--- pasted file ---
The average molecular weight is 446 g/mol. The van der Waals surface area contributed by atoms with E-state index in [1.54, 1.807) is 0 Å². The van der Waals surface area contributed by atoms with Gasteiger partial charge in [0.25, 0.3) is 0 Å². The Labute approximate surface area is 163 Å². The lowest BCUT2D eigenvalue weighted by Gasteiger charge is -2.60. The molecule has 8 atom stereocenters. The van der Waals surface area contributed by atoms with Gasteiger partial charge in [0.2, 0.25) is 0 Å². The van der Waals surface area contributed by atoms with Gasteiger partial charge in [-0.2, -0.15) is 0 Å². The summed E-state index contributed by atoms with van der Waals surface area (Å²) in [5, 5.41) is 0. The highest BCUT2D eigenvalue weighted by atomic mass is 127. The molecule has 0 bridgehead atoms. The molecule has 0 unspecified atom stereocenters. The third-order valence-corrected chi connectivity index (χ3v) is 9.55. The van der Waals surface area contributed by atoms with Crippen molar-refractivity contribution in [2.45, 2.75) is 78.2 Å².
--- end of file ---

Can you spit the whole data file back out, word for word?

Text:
The average molecular weight is 446 g/mol. The van der Waals surface area contributed by atoms with E-state index in [1.54, 1.807) is 0 Å². The van der Waals surface area contributed by atoms with Gasteiger partial charge in [0.25, 0.3) is 0 Å². The Labute approximate surface area is 163 Å². The lowest BCUT2D eigenvalue weighted by Gasteiger charge is -2.60. The molecule has 8 atom stereocenters. The van der Waals surface area contributed by atoms with Gasteiger partial charge in [0.2, 0.25) is 0 Å². The van der Waals surface area contributed by atoms with Gasteiger partial charge in [-0.2, -0.15) is 0 Å². The summed E-state index contributed by atoms with van der Waals surface area (Å²) in [5, 5.41) is 0. The highest BCUT2D eigenvalue weighted by atomic mass is 127. The molecule has 0 bridgehead atoms. The molecule has 0 unspecified atom stereocenters. The third-order valence-corrected chi connectivity index (χ3v) is 9.55. The van der Waals surface area contributed by atoms with Crippen molar-refractivity contribution in [2.45, 2.75) is 78.2 Å².